One scholar of arms control worries that we may already be down a path of no return towards open conflict with North Korea -- and no matter what we do to put up defenses here in the United States or abroad (as in South Korea), there may be targets that are vulnerable to attack in ways we cannot defend effectively -- and one of those is Seoul.
Robert Kaplan: "[W]e are in the midst of a fragile equilibrium regarding global oil supply and demand"; "[W]e are moving very close to full employment in the U.S."; and "Our economists at the Dallas Fed believe that the skills gap in the US is substantial." And one other thing: "[T]here are likely limits to the ability of countries, including the US, to further increase debt to GDP in order to generate higher levels of economic growth...raising questions regarding fiscal sustainability which, if not addressed, could negatively impact longer-run economic growth."
It's hard to fathom what kind of emotions go into a decision like this, but we should be very glad we have a way to protect these little lives. Also interesting: Looking at how other countries handle this agonizing decision. Germany has a two-track approach, which includes not just a safe-haven option, but also the option for "confidential birth" to protect those mothers who may be at risk of domestic violence or other hazards.
It's a pretty spicy editorial, with a reference to the effort to "submit the state to the Bible with a logic that is no different from the one that inspires Islamic fundamentalism". It also argues that "[Pope] Francis radically rejects the idea of activating a Kingdom of God on earth as was at the basis of the Holy Roman Empire and similar political and institutional forms, including at the level of a 'party.'" Especially interesting: The piece condemns the use of "an ecumenism of conflict" -- alliances of political convenience between Catholics and non-Catholics who have short-term political objectives that would serve mainly to cement larger, long-term theological separation. Quite interesting.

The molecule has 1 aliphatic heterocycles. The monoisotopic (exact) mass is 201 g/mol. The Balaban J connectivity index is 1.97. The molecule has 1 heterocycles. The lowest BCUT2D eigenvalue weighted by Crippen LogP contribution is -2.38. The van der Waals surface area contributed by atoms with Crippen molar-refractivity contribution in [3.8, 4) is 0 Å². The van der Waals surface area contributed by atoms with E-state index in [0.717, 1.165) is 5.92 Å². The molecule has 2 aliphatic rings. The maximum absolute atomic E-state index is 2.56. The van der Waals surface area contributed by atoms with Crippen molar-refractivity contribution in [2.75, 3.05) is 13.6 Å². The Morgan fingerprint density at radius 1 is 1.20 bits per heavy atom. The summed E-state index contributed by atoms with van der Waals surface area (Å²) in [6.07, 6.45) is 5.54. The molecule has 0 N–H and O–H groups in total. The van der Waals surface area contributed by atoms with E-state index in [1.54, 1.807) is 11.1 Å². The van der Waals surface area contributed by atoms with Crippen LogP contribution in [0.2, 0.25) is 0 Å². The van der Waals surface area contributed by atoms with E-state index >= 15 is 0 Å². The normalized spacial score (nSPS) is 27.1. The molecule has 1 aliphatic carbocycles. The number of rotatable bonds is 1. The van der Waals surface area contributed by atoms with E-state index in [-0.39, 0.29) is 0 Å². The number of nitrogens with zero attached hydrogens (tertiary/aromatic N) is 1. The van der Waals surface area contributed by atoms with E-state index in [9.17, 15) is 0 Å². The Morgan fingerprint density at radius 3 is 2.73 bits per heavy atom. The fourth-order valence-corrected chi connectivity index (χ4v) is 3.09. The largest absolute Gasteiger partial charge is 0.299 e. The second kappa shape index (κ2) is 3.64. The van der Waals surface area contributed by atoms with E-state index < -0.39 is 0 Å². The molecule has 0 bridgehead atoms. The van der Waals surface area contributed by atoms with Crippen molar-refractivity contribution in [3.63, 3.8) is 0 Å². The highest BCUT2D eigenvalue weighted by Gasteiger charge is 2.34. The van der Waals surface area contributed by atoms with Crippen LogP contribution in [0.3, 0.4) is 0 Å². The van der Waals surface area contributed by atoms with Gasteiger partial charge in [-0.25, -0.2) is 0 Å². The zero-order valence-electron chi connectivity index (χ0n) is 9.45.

Dubious traffic stops should not put anyone at undue risk (or even inconvenience) due to the color of their skin
Texas grew from a population of 23.9 million in 2007 to 27.8 million in 2016. That increase (just shy of 4 million) is greater than the entire population of Iowa (3.1 million). We should really see lots more maps that use tilegrams to illustrate elections, since geographic size is so disjointed from population.
Representative Jim Himes wants the on-camera press briefings to become mandatory. In theory, sure -- the manner in which the present administration has run away from legitimate scrutiny from the press, including their ridiculous approach to on-camera/off-camera press briefings, is an abomination. But is this a legitimate use of Congressional authority? It's hard to say that it is. Just consider applying the same test to the third branch: Could Congress order the Supreme Court to allow cameras? One would think not. It's important not to over-reach in the course of trying to execute legitimate inter-governmental oversight. This has close parallels to the illegitimacy of the White House project to demand voter data from all 50 states: To the extent that existing standards are in place to permit retrieval and requests for voter documentation, it may be hard for states find the legal authority to reject the Federal request for that data. But it's still a substantial overstepping of norms for the Federal government to make such a request (especially when there is no evidence to indicate that the states have somehow become incapable of conducting legitimate, free, and fair elections on their own). Moreover, it is a clear violation of the intent of the Ninth and Tenth Amendments, which in no uncertain terms reserve all unenumerated rights to the people and all unenumerated powers to the states and the people. If the Federal government isn't acting to prevent a state from encroaching on the rights of citizens, then it really has no standing to tell anyone what to do with their elections.